The unveiling last week of a 12-feet-high, bronze statue of the seventeenth century physicist Sir Isaac Newton (right), outside the British Library's new building in central London, has renewed a debate over the significance of the painting by the eighteenth century poet and artist William Blake (below right), on which the design of the statue is based.
Sculptor Sir Eduardo Paolozzi says his statue is intended to show how art and science are interconnected. But at least one historian says the choice of subject is inappropriate, as Blake was highly critical of the English physicist.
Both the £175,000 (US$280,000) statue, as well as Blake's original painting of Newton, show the physicist bending forward to plot or measure the Universe.
Simon Schaffer, reader in the history and philosophy of science at the University of Cambridge, says that this image was not designed to depict Newton in a flattering light. “Blake is associating Newton with an image of God as a tyrannical, and powerful measurer of the world. He is not celebrating Newton at all.”
But Paolozzi, an honorary professor at the Royal College of Art in London, says: “If you see the original it shows that Blake made Newton into a God. He was extremely respectful of [Newton's] abilities.” Paolozzi says that the imagery in the painting is at worst “a slight dig” at Newton.
Schaffer points out that Blake was among the first poets who attempted to understand the implications of Newton's natural philosophy at a time when most contemporaries were happy merely to celebrate the triumph of reason. He says Blake disapproved of the view that science and reason were sufficient in themselves to explain the workings of the Universe, or those of life on Earth.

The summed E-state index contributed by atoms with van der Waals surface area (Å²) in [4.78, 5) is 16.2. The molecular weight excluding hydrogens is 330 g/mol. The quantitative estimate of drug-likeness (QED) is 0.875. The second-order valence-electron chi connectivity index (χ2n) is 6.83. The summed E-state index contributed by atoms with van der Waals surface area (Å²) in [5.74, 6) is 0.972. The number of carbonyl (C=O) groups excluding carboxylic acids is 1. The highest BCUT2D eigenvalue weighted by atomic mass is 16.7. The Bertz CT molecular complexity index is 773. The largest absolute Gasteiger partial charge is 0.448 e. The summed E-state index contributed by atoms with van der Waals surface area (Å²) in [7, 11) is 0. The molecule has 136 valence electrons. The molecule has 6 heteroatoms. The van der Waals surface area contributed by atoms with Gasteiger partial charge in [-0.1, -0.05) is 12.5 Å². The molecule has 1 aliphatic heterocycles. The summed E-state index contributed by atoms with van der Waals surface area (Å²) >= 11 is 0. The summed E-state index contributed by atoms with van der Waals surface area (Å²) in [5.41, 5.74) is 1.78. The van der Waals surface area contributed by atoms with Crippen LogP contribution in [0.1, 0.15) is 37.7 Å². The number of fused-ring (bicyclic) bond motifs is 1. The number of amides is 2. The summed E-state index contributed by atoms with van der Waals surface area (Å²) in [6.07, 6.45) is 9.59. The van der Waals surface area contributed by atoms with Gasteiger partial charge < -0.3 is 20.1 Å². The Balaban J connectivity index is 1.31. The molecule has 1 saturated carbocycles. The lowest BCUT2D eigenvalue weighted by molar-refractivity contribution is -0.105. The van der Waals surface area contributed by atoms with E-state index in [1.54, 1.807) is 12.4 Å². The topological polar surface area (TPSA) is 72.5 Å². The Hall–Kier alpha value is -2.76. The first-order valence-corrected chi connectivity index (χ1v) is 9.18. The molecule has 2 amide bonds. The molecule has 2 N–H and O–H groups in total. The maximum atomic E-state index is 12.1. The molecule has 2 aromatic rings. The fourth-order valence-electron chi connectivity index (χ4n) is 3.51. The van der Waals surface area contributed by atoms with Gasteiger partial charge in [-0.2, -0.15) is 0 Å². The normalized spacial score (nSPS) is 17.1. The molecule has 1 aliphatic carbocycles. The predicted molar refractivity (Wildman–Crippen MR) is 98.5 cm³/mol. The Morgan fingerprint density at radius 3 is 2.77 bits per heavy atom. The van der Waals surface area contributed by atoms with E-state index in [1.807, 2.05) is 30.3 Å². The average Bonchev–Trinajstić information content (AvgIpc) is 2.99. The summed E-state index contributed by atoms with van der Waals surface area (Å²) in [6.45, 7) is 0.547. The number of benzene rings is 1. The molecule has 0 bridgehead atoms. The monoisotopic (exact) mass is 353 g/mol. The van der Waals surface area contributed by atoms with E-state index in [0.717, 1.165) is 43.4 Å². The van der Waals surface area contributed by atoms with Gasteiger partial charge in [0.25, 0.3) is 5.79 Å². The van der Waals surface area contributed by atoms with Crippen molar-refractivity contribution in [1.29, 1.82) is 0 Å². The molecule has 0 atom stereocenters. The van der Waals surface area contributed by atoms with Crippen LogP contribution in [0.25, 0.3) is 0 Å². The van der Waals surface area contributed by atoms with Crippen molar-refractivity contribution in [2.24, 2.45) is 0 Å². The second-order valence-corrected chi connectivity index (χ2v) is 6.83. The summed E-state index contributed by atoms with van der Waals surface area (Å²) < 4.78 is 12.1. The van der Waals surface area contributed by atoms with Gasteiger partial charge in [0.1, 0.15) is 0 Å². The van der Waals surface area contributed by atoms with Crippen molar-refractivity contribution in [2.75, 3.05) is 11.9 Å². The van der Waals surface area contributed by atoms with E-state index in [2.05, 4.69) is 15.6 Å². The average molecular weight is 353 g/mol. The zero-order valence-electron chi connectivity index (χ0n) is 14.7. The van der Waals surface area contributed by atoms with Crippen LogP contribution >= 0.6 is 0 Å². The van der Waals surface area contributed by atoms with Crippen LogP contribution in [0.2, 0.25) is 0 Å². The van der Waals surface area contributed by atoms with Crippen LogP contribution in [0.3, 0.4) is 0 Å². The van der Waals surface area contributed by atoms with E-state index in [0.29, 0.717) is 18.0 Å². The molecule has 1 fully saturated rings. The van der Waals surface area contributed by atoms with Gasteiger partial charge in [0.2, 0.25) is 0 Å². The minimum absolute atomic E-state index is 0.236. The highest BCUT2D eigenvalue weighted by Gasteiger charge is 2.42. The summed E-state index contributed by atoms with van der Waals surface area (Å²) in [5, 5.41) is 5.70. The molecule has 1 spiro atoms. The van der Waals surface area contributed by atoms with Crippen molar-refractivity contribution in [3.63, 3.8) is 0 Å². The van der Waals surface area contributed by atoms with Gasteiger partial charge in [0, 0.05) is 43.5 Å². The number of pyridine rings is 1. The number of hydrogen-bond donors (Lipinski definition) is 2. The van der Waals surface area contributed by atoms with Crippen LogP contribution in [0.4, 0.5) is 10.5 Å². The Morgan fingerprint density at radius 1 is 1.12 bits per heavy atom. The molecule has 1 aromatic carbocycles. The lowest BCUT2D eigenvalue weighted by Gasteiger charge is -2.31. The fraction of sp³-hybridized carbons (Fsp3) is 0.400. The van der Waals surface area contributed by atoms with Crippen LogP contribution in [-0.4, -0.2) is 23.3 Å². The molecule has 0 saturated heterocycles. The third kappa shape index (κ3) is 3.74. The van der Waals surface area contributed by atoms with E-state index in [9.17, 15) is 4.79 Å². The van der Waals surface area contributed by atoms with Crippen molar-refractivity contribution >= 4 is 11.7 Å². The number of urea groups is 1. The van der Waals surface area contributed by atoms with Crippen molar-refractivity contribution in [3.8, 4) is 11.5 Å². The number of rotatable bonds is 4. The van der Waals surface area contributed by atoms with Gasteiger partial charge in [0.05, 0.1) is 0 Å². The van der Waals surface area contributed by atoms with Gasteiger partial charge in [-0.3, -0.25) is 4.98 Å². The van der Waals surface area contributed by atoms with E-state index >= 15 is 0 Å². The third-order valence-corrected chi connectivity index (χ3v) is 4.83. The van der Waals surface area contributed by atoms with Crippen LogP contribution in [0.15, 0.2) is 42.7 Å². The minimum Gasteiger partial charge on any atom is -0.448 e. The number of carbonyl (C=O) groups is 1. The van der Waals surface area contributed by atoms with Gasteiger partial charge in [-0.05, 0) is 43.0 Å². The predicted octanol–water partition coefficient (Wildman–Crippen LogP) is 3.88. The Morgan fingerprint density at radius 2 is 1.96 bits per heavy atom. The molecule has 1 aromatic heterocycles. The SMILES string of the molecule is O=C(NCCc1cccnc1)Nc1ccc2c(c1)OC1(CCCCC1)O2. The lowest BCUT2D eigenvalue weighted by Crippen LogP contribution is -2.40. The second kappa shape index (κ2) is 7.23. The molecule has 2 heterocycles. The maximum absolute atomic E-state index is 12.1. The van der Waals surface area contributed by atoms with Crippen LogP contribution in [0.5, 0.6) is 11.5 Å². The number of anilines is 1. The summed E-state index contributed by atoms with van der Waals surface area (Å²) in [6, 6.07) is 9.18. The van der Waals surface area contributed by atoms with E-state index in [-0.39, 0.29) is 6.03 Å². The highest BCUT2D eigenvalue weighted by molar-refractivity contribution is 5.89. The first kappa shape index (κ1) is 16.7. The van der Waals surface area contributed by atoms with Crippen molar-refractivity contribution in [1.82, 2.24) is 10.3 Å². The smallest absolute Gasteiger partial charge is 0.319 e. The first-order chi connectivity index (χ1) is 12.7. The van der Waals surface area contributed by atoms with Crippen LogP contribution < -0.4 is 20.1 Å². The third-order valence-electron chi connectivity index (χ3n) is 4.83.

Blake, says Schaffer, was also critical of libraries, which he felt encouraged knowledge to be accumulated for display, instead of being put to practical use.
But one leading art historian says the statue's concept is neither unusual nor inconsistent. It follows an established tradition in art in which the founders of mathematical sciences — Archimedes, Ptolemy, and Euclid — are shown measuring the world.
Ken Shirreffs, a spokesman for the British Library, says all those involved in the project are “aware of the ambiguities of Blake's views regarding Newton”. But he adds that the statue has a much wider significance. “It is a fusion of art and science,” and is an appropriate symbol for the British Library. The library opens in November.